Albert Cleage: The Same Black Revolution


My research is about Albert Cleage and the church he formed, The Shrine of the Black Madonna. My argument is simple: The Shrine is an example of a church adopting black power and incorporating it as a theology that would drive its black power programs. But what is most interesting about my research is how it connects with how #BlackLivesMatter folks in Nashville think about the current movement. Because Nashville is a city where many sit-ins and demonstrations took place, we see our struggle as connected. Cleage also interpreted the struggle for black power in Detroit as an extension of the earlier parts of the movement. Instead of viewing black power as a distinct, new struggle, Cleage interpreted it as the movement growing up. But it was the same black revolution. 

“A march which began almost fifteen (sixty) years ago in Montgomery, Alabama, has now reached Newark, New Jersey, Detroit, Michigan, (Nashville, TN), and almost a hundred other cities from coast to coast. This is the same black revolution that started when Rosa Parks refused to move to Montgomery, Alabama. The same one. The same black revolution that drew black college students to the South for freedom rides and demonstrations. The same black revolution. The same moment, the same freedom struggle. It is the same thing going on now, today, in New Jersey and Detroit (and Nashville) and a hundred other cities. The same thing. But people are reacting differently because a movement grows up. A moment comes of age, a movement one day begins to come to grips with reality.”¹-Rev. Albert Cleage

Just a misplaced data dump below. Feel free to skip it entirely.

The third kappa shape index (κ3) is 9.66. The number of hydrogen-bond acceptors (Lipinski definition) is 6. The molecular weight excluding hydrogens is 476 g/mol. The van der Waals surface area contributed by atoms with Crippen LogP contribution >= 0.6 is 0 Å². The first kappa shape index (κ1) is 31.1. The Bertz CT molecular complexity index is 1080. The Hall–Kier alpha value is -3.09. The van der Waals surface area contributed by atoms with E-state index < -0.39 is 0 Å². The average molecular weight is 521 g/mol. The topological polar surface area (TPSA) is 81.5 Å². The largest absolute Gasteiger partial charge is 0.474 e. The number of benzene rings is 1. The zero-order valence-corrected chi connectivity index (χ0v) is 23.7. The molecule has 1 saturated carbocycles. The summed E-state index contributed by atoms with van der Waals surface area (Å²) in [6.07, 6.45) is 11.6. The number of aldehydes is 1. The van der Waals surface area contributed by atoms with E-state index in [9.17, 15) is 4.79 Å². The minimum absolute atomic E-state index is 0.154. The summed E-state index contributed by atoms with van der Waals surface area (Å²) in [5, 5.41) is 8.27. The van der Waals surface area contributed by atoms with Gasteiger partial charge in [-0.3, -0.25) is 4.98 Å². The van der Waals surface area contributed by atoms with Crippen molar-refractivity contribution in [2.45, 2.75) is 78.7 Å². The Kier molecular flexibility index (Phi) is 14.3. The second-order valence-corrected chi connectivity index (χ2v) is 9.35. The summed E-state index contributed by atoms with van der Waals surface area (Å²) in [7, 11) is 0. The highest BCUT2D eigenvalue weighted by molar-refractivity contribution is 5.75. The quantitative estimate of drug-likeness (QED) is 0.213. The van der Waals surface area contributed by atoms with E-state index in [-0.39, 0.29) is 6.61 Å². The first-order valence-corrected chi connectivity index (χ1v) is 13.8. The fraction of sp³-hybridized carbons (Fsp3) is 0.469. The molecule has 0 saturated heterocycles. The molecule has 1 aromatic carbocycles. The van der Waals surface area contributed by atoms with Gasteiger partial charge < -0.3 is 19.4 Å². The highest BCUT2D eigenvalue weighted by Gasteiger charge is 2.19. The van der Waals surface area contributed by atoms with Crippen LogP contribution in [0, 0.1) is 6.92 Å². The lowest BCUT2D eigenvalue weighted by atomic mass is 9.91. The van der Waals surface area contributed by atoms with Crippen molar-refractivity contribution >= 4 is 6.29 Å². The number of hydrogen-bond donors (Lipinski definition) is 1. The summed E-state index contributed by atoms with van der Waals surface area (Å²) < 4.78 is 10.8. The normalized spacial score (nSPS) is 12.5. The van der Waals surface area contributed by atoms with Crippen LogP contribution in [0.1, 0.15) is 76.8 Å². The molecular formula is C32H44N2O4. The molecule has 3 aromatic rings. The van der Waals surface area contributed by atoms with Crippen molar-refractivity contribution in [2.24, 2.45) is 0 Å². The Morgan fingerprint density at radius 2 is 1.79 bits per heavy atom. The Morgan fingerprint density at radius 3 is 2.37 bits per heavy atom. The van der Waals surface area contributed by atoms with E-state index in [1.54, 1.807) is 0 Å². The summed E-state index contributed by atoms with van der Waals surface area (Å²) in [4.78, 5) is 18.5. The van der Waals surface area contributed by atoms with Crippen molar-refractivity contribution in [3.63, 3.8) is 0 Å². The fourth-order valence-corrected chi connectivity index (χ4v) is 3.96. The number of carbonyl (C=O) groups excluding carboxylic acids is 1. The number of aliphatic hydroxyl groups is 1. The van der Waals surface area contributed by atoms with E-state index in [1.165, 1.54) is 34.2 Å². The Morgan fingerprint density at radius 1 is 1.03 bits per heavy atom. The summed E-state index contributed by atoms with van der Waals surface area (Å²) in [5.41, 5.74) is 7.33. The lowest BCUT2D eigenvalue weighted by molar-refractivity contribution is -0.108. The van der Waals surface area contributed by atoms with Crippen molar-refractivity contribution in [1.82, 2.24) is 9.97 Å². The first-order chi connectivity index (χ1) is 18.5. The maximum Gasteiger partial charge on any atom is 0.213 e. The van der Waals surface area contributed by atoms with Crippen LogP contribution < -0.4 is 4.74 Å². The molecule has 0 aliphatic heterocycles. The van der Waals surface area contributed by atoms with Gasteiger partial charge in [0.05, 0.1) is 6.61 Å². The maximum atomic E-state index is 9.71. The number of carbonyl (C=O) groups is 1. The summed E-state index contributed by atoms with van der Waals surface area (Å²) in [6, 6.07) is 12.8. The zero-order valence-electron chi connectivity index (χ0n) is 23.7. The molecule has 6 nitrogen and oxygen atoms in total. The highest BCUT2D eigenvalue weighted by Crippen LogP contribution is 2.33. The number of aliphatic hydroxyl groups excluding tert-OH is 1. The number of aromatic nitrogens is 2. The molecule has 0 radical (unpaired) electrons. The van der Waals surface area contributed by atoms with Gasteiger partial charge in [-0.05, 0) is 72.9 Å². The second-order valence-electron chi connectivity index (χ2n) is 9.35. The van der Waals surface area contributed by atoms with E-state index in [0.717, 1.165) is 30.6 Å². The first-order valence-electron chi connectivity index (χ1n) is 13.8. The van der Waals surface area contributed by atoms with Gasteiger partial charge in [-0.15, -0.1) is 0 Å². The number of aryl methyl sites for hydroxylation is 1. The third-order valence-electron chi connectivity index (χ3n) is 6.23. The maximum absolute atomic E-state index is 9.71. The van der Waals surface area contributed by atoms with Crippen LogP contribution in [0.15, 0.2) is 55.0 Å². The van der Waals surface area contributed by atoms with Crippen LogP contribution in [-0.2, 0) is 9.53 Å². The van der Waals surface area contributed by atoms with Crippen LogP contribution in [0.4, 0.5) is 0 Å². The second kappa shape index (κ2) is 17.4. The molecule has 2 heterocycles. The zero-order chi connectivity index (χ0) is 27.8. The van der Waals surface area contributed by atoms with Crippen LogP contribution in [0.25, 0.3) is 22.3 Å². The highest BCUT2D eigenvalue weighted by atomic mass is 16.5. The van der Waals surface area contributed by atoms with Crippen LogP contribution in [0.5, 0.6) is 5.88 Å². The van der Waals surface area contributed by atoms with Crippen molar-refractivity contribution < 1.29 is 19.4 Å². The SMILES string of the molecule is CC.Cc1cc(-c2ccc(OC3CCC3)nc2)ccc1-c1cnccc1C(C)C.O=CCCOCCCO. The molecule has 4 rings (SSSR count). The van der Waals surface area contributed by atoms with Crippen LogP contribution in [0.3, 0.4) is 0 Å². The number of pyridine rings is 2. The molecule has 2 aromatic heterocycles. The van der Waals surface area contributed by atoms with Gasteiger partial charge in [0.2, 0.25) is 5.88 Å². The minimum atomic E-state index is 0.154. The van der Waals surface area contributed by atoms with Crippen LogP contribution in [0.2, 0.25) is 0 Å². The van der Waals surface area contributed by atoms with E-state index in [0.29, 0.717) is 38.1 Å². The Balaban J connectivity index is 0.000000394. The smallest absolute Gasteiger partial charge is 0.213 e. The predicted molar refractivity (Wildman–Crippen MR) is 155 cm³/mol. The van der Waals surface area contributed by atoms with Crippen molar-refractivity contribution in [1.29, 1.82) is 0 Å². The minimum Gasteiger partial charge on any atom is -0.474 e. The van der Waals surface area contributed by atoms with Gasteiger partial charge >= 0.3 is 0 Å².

¹Alber Cleage, The Black Messiah ( Reprint: New Jersey: Africa World Press, Inc., 1989), 130.


James Baldwin on a Useful Past

“The paradox–and a fearful paradox it is–is that the American Negro can have no future anywhere, on any continent, as long as he is unwilling to accept his past. To accept one’s past–one’s history– is not the same thing as drowning in it; it is learning how to use it. An invented past can never be used; it cracks and crumbles under the pressures of life like clay in a season of drought. How can the American Negro’s past be used? The unprecedented price demanded–and at this embattled hour of the world’s history–is the transcendence of the realities of color, of nations, and of alters.”

James Baldwin, The Fire Next Time